Hundreds of students have been recruited to help the coronavirus response in wards and clinics across the north-east.
NHS Grampian often has trainees working as part of placements which typically last for a couple of months at most and are spread throughout the year.
But it currently has more than 450 student nurses and midwives offering their support for the coming months all at once.
The extended paid placements will last until August for second-year students, and September for third-years – allowing them to utilise their vital skills and knowledge on the wards, while further preparing themselves for what to expect in their careers.
NHS Grampian chief nurse Jane Ewen said: “We do have students in practice throughout the year but the difference now is from the Scottish Government directive to accelerate recruitment and capacity in our workforce in response to Covid-19.
“This has allowed us to work with universities to offer these extended paid placements.”
Most of the new recruits are from the Robert Gordon University, which has strong links with NHS Grampian.
The health board has also been working with establishments elsewhere, and has welcomed students from universities outside the north-east too.
These are mainly trainee midwives and nurses who are currently living in the area due to the pandemic, and cannot travel further afield.
Joanne Grant, NHS Grampian’s lead practice educator, said: “Usually the placements would be anything between six and eight weeks, but sometimes they are 12 weeks long.
“These are extended placements and the students have got a really good opportunity to stay in one area for a longer period of time.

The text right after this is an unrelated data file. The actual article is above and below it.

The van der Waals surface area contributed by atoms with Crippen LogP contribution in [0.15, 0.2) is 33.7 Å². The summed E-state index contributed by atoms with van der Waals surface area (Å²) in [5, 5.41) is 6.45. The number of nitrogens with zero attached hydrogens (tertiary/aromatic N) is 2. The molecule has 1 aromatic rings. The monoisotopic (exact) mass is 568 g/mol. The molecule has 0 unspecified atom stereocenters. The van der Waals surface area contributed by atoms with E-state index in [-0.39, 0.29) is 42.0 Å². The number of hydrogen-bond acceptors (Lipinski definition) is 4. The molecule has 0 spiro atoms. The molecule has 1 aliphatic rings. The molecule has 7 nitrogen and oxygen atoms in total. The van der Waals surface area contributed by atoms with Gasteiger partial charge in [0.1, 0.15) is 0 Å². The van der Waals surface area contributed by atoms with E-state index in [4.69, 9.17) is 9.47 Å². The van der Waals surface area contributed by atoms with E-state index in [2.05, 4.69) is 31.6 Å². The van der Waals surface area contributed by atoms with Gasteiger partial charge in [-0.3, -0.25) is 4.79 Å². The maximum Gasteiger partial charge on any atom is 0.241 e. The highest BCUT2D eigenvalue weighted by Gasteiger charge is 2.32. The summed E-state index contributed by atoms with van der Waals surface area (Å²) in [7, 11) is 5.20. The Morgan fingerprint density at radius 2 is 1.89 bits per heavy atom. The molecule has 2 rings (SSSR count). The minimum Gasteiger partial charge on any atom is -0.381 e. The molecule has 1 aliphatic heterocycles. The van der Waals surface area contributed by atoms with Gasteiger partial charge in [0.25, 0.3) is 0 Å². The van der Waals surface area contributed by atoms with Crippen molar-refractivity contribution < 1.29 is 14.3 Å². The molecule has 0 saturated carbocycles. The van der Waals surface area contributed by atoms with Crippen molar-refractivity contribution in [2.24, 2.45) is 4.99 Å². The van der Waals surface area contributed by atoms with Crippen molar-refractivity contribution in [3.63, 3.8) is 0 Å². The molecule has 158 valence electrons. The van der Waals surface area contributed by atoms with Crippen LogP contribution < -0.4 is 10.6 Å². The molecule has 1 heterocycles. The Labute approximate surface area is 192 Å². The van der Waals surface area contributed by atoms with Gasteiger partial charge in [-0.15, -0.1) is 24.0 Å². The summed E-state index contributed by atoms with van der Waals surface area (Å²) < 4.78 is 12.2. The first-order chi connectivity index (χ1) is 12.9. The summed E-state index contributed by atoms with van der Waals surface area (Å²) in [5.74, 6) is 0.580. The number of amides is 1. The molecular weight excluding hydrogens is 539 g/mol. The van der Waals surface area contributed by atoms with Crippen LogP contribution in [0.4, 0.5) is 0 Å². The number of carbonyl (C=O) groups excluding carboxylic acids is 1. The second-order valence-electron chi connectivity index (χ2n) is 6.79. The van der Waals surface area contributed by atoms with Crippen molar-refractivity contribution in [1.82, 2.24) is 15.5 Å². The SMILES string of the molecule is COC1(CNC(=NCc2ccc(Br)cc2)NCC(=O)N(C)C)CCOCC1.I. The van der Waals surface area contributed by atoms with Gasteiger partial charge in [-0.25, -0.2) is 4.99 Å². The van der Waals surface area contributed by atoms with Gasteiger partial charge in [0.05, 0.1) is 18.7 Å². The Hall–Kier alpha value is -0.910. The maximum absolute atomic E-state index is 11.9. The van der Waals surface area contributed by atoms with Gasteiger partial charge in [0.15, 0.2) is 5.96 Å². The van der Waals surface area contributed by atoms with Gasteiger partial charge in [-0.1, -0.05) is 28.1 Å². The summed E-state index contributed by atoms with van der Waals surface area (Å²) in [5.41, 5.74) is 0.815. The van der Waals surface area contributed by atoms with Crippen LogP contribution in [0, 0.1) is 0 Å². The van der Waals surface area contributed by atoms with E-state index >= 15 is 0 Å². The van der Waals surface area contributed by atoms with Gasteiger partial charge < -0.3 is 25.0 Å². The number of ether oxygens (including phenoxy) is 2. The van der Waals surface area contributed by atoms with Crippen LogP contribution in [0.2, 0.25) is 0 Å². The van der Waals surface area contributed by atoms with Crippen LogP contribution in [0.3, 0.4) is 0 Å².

“It means they can build they confidence and develop strong relationships with others in the area.
“They are learning and earning – and also contributing to the response.
“It’s a great opportunity for the students, but we really value them as part of our workforce too.”
Alongside time on the wards, the students are also focusing on their studies.
Lectures and seminars have been moved online, while other measures are in place to ensure they can still sit all the necessary exams.
Each has been given a hospital induction and a number of guides for how to use IT systems and input data correctly to help them get up to speed quickly.
They have also received specific information packs regarding the health board’s response to the coronavirus.
Mrs Grant added: “We are helping the students and other members of our workforce are mentoring them as well.
“It’s important to support them to make sure they can get the most out of this placement – not just as a member of the workforce but also as students so they can progress in their careers after.
“The fact they are being paid highlights how much we value them.
“The second-years are being paid at a certain levels, while the third-years are receiving more to recognise the knowledge, skills and experience they are bringing with them.”
The students say they have all been given a warm welcome on the wards.
Emma Burke, a children’s nursing student who has joined the NHS Grampian team, said: “I’m having a really good experience.
“We are all really being supported as students, but we’re also getting more of an opportunity to help people, to manage patients and to gain new skills.”
Fiona Buchan, who is studying adult nursing, said: “This is giving us the chance to step up and grab the opportunity to learn – it’s great to be able to contribute just now.
“Everyone is so positive and working together really well.
“All the staff really make us feel valued, and we are all valuing each other.”
And Michael Solo, who is also an adult nursing student, said: “All the staff have been very supportive.
“It’s nice to have these levels of morale to walk into every day.”
He added: “They also keep bringing in lots of home baking – they’re keeping us well fed, that’s for sure.”